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    "the blackbox should not be able to know the original 8 bytes." and "Some blackbox take a 8 byte value" sounds like a direct contradiction to me. – CodesInChaos Nov 11 '14 at 19:04
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There is no absolute answer, because it depends on the attack model. By truncating the hash, you make some operations easier; this is bad if the attacker wants to perform these operations, and making them easier actually makes them feasible.

There are three main characteristics that cryptographic hash functions try to fulfil:

  • Resistance to preimages: given x, it should be infeasible to find m such that h(m) = x.
  • Resistance to second preimages: given m, it should be infeasible to find m' ≠ m such that h(m) = h(m').
  • Resistance to collisions: it should be infeasible to find m' ≠ m such that h(m) = h(m').

For a perfect hash function that has an output of n bits, costs of finding preimages, second preimages or collisions will be, respectively, 2n, 2n and 2n/2. By truncating the hash output, you lower these costs correspondingly. As a rule of thumb, a cost of 264 is very hard (feasible, but it takes more than a dozen PC) and 280 is infeasible.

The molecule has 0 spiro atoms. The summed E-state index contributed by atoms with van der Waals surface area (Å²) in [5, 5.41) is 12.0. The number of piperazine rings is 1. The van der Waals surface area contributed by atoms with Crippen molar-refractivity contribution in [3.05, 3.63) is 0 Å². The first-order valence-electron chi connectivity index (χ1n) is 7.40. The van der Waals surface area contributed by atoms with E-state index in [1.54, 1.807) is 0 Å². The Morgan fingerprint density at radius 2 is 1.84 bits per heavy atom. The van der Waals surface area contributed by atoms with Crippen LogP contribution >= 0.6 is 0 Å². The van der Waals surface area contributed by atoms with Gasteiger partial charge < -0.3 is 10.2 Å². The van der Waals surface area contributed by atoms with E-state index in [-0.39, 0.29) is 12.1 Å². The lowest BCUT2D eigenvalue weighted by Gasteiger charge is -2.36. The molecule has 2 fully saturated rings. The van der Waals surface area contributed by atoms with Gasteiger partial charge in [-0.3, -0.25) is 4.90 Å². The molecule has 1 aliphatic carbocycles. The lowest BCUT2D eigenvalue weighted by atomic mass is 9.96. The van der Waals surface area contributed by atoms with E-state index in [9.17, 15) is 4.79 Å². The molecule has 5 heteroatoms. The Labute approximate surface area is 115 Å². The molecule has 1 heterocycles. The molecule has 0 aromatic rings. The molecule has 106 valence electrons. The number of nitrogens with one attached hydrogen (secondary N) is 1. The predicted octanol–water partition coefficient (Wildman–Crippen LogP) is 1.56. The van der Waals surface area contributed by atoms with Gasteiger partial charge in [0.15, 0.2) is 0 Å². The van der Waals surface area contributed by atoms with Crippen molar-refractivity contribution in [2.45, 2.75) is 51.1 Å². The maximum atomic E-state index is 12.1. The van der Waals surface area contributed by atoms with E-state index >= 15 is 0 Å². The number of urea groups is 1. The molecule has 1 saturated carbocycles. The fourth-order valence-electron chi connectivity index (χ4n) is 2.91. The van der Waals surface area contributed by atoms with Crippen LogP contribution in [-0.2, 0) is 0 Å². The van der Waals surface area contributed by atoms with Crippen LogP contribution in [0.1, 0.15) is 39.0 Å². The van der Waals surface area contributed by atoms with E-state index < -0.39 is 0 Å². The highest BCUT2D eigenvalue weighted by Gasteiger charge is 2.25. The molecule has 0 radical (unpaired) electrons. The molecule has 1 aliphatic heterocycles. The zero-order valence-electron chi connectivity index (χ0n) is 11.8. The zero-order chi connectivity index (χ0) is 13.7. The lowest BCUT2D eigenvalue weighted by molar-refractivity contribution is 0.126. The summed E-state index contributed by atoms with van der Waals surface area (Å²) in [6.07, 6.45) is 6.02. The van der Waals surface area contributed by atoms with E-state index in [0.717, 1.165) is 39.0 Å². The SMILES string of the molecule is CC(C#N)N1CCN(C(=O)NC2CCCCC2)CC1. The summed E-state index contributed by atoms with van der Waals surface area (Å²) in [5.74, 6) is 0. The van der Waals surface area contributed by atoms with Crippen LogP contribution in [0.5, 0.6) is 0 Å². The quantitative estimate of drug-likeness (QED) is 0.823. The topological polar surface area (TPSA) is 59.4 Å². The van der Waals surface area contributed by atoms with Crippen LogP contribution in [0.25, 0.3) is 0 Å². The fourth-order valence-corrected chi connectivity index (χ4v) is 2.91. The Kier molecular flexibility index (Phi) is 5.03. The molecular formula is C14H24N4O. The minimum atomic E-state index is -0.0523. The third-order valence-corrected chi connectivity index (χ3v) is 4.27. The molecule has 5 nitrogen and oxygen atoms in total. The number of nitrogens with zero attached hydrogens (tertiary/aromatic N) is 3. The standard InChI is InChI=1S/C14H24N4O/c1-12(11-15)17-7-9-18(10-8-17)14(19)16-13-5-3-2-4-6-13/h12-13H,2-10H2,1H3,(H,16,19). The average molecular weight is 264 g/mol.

In your case, if a collision is interesting for the attacker, and he gets to choose what is hashed, then the attacker will try to input two data elements that imply a hash collision (on your truncated hash). Truncating to 12 bytes makes the attack quite feasible, easy if you go down to 8 bytes. On the other hand, if all the attacker can do is to try to find some data element matching a given truncated hash (second preimage), then at 10 or 12 bytes this is still too hard to be feasible, and at 8 bytes it is merely "very expensive" (so probably not worth the effort).